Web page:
A complaint can be dismissed under Rule 12(b)(6) when a plaintiff fails to state a claim upon which relief can be granted. See Fed. R. Civ. P. 12(b)(6).

To survive a motion to dismiss, a complaint must contain sufficient factual matter, acceptable as true, to "state a claim to relief that is plausible on its face." A claim has facial plausibility when the plaintiff pleads factual content that allows the court to draw the reasonable inference that the defendant is liable for the misconduct alleged.

Ashcroft v. Iqbal, 129 S.Ct. 1937, 1949 (2009) (citing Bell Atlantic Corp. v. Twombly, 550 U.S. 544, 556, 570 (2007)). "[A] court 'must treat the complaint's factual allegations as true . . . and must grant plaintiff the benefit of all inferences that can be derived from the facts alleged.'" Holy Land Found. for Relief & Dev. v. Ashcroft, 333 F.3d 156, 165 (D.C. Cir. 2003) (quoting Sparrow v. United Air Lines, Inc., 216 F.3d 1111, 1113 (D.C. Cir. 2000)). On the other hand, the court is "not bound to accept as true a legal conclusion couched as a factual allegation." Iqbal, 129 S.Ct. at 1950 (internal quotation marks omitted). If a plaintiff fails to allege sufficient facts to support a claim, the complaint must be dismissed. See Twombly, 550 U.S. at 555.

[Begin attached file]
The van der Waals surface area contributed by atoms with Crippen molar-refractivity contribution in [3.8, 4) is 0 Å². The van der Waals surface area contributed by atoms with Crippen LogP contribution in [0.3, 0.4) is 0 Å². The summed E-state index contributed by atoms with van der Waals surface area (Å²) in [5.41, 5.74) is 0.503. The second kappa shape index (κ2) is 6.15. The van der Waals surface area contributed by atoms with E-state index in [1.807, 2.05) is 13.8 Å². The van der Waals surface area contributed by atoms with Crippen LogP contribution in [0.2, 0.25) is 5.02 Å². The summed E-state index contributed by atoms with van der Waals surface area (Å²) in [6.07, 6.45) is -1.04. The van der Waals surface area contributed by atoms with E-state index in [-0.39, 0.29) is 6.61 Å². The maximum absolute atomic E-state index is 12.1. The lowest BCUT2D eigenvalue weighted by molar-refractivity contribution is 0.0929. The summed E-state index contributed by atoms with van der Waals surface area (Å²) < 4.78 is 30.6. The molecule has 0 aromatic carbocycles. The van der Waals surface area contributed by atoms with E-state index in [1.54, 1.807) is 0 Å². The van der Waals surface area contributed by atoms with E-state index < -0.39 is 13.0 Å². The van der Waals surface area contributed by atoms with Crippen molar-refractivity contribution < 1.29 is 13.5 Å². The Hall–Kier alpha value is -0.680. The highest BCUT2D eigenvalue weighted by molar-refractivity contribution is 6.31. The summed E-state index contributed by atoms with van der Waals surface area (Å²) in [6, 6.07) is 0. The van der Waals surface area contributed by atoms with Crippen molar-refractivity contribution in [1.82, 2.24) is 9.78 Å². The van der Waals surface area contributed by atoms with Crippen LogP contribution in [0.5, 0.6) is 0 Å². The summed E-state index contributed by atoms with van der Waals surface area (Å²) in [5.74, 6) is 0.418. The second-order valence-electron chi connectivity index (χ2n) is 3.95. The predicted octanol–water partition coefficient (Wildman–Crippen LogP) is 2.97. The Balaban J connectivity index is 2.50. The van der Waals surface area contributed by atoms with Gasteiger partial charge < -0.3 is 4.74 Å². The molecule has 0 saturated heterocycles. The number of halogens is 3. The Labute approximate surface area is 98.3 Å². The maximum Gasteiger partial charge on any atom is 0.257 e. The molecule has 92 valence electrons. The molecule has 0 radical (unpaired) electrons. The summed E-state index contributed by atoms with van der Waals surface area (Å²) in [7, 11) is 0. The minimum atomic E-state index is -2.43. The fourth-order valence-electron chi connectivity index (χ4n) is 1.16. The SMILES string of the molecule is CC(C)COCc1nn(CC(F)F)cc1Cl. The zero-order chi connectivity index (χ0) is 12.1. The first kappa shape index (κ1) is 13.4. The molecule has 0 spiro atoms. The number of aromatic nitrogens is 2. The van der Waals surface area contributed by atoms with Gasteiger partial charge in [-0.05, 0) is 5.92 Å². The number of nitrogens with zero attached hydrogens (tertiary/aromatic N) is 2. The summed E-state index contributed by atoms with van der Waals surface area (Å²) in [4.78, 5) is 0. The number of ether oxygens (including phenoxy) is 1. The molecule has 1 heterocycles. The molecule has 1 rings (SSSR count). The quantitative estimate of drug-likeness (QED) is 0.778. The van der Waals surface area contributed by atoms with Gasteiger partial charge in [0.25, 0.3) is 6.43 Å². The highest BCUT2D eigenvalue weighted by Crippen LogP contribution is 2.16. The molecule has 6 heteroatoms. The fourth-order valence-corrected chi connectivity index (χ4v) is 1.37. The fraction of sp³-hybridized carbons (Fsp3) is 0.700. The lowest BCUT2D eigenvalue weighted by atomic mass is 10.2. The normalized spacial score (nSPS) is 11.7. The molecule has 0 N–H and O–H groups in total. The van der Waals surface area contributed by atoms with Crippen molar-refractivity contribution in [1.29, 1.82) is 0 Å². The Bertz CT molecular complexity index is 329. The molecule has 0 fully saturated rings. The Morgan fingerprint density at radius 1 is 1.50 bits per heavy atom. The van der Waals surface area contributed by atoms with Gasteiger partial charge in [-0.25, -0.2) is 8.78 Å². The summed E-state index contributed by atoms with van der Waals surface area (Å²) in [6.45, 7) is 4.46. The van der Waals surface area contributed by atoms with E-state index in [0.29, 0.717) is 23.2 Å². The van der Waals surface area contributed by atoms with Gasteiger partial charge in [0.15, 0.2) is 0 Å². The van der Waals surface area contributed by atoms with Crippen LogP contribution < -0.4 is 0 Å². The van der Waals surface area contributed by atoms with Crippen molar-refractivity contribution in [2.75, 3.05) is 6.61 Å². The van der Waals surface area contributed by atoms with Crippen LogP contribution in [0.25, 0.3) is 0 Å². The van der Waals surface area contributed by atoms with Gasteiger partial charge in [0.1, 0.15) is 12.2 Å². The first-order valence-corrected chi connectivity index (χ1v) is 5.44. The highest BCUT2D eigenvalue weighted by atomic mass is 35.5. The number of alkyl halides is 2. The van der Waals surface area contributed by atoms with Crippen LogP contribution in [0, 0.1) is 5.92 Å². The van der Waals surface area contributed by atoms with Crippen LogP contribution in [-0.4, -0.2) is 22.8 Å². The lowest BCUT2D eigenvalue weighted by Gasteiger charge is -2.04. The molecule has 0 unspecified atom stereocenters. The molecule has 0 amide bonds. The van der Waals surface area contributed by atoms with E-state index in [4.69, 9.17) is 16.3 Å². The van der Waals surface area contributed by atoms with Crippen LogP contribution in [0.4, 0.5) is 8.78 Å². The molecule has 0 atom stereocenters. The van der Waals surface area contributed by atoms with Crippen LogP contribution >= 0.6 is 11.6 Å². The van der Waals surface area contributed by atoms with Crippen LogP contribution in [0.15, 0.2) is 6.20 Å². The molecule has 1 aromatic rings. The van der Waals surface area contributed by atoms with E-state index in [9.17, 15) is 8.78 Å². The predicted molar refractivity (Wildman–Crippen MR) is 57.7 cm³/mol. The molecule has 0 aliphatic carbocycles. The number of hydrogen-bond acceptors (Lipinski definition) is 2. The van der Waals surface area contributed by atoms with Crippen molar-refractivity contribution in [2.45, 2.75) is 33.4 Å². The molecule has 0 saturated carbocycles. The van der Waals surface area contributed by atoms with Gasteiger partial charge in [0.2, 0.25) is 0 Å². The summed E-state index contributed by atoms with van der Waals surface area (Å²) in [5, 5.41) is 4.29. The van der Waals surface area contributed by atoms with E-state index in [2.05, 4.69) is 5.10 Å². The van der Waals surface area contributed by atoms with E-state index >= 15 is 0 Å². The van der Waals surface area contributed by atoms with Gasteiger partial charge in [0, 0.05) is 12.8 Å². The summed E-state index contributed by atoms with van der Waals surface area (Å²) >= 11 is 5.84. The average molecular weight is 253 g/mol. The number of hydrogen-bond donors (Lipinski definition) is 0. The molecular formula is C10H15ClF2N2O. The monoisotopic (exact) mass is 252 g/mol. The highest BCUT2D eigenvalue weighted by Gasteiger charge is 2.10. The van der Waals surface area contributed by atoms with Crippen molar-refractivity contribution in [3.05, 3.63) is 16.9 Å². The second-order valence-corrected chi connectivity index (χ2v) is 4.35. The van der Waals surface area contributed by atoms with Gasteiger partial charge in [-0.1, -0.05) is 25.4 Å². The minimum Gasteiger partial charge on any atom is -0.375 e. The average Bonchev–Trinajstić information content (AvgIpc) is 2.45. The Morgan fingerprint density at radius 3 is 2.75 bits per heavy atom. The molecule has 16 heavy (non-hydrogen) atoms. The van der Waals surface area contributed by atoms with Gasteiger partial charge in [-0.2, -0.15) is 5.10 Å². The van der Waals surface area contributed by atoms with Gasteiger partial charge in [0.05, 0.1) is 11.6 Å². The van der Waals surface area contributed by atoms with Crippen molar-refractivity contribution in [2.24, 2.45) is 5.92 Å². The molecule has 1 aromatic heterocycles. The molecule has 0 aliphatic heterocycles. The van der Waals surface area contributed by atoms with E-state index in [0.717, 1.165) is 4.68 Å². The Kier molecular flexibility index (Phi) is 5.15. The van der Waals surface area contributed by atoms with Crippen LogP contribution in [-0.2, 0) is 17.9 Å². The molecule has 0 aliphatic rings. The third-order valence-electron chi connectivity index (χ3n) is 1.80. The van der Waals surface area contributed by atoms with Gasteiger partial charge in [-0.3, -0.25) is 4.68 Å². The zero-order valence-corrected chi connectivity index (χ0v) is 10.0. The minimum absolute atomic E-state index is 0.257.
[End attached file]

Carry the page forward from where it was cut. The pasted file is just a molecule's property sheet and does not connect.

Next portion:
I. VA'S BENEFITS DECISIONS